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Some thoughts below marked with ##


-----Original Message-----
From: Duane Nickull [mailto:duane@xmlglobal.com]
Sent: Tuesday, March 07, 2000 11:50 AM
To: David Burdett; 'ebXML Transport'
Cc: 'ebXML Architecture'

I think therefore that the software library approach is the more likely.
However this doesn't mean that we can therefore make the spec arbitrarily
complex. We must still aim for simplicity for all the reasons you state.

I totally agree with the simplicity.

One thing I haven't seen discussed is the actual XML processing overhead.
We have worked on parsing XML for two years and the experiences have taught
us that forming "efficient" XML is probably one of the most important
considerations for optimizing systems.

An XML message with <tag><tag><tag> "250kb garbage" </tag></tag></tag>  will
take heaps o' memory and time to load into the DOM and not give you much of
an advantage over text, yet many people write their XML this way.
## Another way you can optimize this is by building into the Message
Manifest or wrapper of non-XML data, information about what is inside the
"BLOB". This way, you can determine how to process the data. For example in
the example you describe, a SAX approach would probably be faster than a

the overuse of attributes can slow incoming parser and handling routines.  A
shallow, self describing XML message is ideal.

I also believe that mixed camel case will be the best syntax for element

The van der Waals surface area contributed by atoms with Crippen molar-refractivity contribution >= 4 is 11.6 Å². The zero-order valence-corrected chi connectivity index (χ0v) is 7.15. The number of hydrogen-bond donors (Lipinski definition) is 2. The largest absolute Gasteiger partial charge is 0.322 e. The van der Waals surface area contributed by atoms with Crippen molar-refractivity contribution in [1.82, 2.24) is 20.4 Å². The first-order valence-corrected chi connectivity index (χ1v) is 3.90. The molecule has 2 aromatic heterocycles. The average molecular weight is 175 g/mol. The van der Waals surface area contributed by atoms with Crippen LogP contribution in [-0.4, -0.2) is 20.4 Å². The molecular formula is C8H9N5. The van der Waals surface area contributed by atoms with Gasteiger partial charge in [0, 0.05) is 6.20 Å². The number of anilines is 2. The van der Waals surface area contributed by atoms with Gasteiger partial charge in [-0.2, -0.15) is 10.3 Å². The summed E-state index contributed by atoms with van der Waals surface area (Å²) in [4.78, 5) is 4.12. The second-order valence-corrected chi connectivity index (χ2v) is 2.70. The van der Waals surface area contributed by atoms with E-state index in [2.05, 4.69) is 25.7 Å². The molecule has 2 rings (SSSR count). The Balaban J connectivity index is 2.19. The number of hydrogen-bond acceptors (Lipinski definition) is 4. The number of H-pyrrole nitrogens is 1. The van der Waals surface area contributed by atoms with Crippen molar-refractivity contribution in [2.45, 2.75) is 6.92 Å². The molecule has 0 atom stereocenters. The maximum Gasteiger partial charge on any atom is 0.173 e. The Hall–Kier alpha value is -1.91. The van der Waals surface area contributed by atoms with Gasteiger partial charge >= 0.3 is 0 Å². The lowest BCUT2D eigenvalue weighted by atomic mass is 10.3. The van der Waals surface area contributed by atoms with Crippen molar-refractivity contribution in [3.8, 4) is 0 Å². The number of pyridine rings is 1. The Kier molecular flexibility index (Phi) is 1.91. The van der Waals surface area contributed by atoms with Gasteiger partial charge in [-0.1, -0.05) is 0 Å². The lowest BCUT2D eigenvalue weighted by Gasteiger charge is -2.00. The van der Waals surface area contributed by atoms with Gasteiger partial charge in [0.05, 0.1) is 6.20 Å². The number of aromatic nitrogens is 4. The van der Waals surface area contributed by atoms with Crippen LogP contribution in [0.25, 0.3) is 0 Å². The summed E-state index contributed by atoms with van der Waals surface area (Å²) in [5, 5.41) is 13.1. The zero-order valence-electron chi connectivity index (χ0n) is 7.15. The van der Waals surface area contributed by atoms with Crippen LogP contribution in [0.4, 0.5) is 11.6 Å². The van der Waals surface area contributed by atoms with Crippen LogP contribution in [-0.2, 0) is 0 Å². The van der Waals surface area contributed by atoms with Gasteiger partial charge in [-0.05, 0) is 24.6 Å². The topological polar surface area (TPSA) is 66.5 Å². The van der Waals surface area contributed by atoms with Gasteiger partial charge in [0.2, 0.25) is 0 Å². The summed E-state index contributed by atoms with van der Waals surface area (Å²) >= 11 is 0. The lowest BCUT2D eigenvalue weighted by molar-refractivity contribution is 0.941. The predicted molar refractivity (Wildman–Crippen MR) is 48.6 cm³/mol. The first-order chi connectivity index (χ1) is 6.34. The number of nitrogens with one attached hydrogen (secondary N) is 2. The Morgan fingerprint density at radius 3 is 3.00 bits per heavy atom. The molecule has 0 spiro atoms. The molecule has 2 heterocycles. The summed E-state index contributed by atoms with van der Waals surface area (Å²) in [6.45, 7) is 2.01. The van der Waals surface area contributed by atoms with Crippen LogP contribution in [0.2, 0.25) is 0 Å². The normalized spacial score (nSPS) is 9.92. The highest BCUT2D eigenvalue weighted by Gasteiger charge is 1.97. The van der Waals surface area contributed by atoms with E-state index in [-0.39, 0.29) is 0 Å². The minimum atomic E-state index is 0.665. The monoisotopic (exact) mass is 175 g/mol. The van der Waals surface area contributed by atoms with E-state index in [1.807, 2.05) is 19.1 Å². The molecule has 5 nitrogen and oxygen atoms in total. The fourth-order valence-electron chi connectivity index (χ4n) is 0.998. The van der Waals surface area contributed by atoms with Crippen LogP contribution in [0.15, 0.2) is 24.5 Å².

naming conventions.  IT is more intuitively readable than all lower or all
##This is my personal view too.##
  Names should be kep short for optimizing procesor overhead and
reducing message.length()
##Double edged this, my view is to have a guideline that says, say:
1. Names that are less than 20 characters (say) should use the unabbreviated
2. Names that are more than 20 characters **should** be abbreviated
according to an abbreviation rule, for example omitting all vowels and
repeating letters. This would mean that <MessageHeader> would be become

Somewhere I've got a a proposal along these lines for naming database fields
that I developed for an oil company in the 80s##

The GoXML XML Search Engine currently has around 125,000 XML documents
indexed so we see many examples on a daily basis.

I will share the experiences of our company to the message architecture
group (if needed).  Rik, David et al are very knowledgable and have probably
already thought this through.

Duane Nickull
XML GLobal

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